A dissident Chinese lawyer who was missing for more than a year on Sunday said he is now living in northern China and wants only to spend time with his family away from media attention.
Gao Zhisheng went missing from his hometown in Shaanxi province on February 4, 2009, drawing international attention for the unusual length of his disappearance and for earlier reports of torture he said he faced from security forces.
Contacted on his cell phone, Gao said he is living in Wutai Shan, a mountain range in Shanxi province that is a place for Buddhist pilgrimages, and that he is "free at present."
"I just want to be in peace and quiet for a while, and be reunited with my family," Gao said. "Most people belong with family, I have not been with mine for a long time. This is a mistake and I want to correct this mistake."
Gao declined to answer further questions, saying he was not allowed by law, nor was he willing, to accept media interviews. A number of friends and other lawyers contacted by The Associated Press said they had not heard any news about Gao.
Gao was known for his legal work on sensitive cases involving underground Christians and the banned Falun Gong spiritual group.
Since he went missing, the government that so closely monitored him has not said where he was. The US and the EU have called on China to investigate his disappearance.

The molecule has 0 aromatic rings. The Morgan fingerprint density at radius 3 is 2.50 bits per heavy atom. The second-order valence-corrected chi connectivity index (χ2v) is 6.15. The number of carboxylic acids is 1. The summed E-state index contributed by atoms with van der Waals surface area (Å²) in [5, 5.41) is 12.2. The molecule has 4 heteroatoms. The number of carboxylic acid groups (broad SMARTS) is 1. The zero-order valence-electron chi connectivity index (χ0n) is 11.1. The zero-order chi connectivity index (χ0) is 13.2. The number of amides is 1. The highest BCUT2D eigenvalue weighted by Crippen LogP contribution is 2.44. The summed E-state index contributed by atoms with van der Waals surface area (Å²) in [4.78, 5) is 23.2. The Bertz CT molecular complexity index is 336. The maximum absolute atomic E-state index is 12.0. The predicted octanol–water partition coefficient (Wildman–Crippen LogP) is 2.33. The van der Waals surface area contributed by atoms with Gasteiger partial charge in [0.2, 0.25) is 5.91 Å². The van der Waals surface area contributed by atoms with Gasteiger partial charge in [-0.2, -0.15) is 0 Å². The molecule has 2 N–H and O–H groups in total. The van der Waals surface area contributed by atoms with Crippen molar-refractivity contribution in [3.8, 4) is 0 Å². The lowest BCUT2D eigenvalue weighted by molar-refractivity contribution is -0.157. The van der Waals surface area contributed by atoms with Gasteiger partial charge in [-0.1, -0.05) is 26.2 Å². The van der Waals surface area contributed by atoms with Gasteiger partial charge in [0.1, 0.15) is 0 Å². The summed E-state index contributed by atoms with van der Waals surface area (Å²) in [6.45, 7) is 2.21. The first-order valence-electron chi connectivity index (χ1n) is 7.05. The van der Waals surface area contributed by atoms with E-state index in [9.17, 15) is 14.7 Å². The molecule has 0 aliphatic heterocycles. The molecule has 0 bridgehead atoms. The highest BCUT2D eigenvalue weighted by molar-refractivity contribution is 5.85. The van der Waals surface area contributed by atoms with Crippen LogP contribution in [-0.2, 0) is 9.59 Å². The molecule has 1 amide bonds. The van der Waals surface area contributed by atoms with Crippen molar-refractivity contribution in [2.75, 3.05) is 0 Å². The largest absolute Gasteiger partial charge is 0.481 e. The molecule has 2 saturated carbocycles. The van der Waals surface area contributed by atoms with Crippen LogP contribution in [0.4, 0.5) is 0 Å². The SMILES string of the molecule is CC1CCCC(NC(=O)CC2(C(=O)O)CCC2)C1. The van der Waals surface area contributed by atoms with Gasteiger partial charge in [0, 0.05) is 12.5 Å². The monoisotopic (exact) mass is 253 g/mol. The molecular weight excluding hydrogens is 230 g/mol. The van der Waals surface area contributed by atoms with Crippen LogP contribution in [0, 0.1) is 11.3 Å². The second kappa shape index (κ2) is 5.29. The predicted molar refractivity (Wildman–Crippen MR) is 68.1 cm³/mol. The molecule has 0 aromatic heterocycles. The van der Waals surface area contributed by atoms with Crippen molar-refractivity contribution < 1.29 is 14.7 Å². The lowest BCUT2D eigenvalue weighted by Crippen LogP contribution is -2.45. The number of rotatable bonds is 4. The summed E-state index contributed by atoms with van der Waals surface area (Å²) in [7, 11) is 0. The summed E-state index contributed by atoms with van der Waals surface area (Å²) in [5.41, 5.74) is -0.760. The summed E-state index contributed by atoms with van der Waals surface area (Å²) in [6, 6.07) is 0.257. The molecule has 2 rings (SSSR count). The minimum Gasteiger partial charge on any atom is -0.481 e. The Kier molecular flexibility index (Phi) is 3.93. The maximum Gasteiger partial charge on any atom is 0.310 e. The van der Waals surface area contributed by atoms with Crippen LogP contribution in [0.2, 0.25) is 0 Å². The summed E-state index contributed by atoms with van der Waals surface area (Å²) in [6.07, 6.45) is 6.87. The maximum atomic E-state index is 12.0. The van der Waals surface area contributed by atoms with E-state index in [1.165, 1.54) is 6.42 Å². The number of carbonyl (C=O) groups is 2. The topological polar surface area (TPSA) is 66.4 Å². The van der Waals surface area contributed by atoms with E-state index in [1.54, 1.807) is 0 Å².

In a statement made public just before he disappeared last year, Gao described severe beatings from Chinese security forces, electric shocks to his genitals, and cigarettes held to his eyes during a 2007 detention.
Gao was arrested in August 2006, convicted at a one-day trial and placed under house arrest. State media at the time said he was accused of subversion on the basis of nine articles posted on foreign Websites.
The constant police surveillance wore on his wife and children and they fled China a month before Gao disappeared and were accepted by the US as refugees.
Officials have been vague on his whereabouts, with a policeman telling Gao's brother that the lawyer "went missing," and a Foreign Ministry official saying earlier this year the self-taught lawyer "is where he should be." Chinese state-run media have not mentioned the case.